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Intel wants an end to wires

Wireless networking is the way forward

Chipzilla wants to lead the drive into a less wired world by pushing standards, drive down the cost, and make these technologies ubiquitous.

At Computex, Intel demonstrated WiGig wireless docking and simultaneous wireless charging of a laptop, smartphone, headset and tablet with a pad placed under a tabletop. The company said that it would deliver reference designs for systems that use the technology in 2016 as part of a future Core processor family known as Skylake.

WiGig trades range for speed and operates in the 60GHz spectrum, compared with 2.4- and 5.0GHz for WiFi. It can transfer data at speeds of up to 7Gbps, compared to a maximum speed of a little more than 1Gbps for 802.11ac.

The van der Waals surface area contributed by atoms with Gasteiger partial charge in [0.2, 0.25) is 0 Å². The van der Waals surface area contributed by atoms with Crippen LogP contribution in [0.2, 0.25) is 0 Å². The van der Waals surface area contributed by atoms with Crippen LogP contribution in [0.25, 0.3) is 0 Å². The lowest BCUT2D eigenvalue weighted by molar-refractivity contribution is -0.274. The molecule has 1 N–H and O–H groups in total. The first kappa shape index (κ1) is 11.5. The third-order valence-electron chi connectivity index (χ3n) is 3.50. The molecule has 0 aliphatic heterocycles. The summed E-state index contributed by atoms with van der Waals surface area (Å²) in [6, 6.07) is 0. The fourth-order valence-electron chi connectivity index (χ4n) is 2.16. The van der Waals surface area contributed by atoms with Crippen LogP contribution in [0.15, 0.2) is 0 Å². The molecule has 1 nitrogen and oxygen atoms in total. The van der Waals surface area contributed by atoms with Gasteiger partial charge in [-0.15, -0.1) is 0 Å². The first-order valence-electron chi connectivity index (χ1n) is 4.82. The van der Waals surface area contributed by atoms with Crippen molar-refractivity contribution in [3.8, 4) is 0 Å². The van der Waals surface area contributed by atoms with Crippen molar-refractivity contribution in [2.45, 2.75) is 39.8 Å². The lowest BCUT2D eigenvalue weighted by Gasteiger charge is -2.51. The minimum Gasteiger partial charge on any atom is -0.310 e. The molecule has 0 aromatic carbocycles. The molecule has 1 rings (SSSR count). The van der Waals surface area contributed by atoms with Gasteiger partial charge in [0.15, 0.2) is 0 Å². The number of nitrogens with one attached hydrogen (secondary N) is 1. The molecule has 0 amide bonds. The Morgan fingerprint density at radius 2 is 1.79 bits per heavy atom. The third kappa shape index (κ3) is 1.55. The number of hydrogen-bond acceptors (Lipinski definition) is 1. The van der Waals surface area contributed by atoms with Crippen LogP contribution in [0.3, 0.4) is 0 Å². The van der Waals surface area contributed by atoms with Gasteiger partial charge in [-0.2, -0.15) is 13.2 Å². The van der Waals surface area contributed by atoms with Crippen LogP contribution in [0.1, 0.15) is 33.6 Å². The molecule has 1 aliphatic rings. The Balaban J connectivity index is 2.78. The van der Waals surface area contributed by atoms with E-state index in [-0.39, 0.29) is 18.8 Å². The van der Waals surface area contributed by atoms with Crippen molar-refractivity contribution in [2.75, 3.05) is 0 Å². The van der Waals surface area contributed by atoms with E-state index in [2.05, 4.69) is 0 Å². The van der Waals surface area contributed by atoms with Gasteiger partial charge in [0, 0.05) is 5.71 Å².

WiGig can be used to stream video from a mobile device to a TV or monitor, replacing HDMI and DisplayPort cables, but is being seen as a way of carrying out networking and wireless docking. It means that you can put your laptop on your desk and it automatically connects with your monitor, keyboard and mouse, printer and other peripherals without cables.

Intel plans to make its own WiGig chips. The outfit said it will have silicon for both transmitters and receivers in production by the end of this year, and available in products in the first half of 2015. Intel also wants to push Rezence for wireless charging.

Chipzilla has added that it will contribute some of its own IP to expand the standard to support wireless charging of laptops (which requires at least 20 watts) and that Rezence will be part of a Skylake reference design by 2016. This means that the world could be wirelessly networked soon after that.

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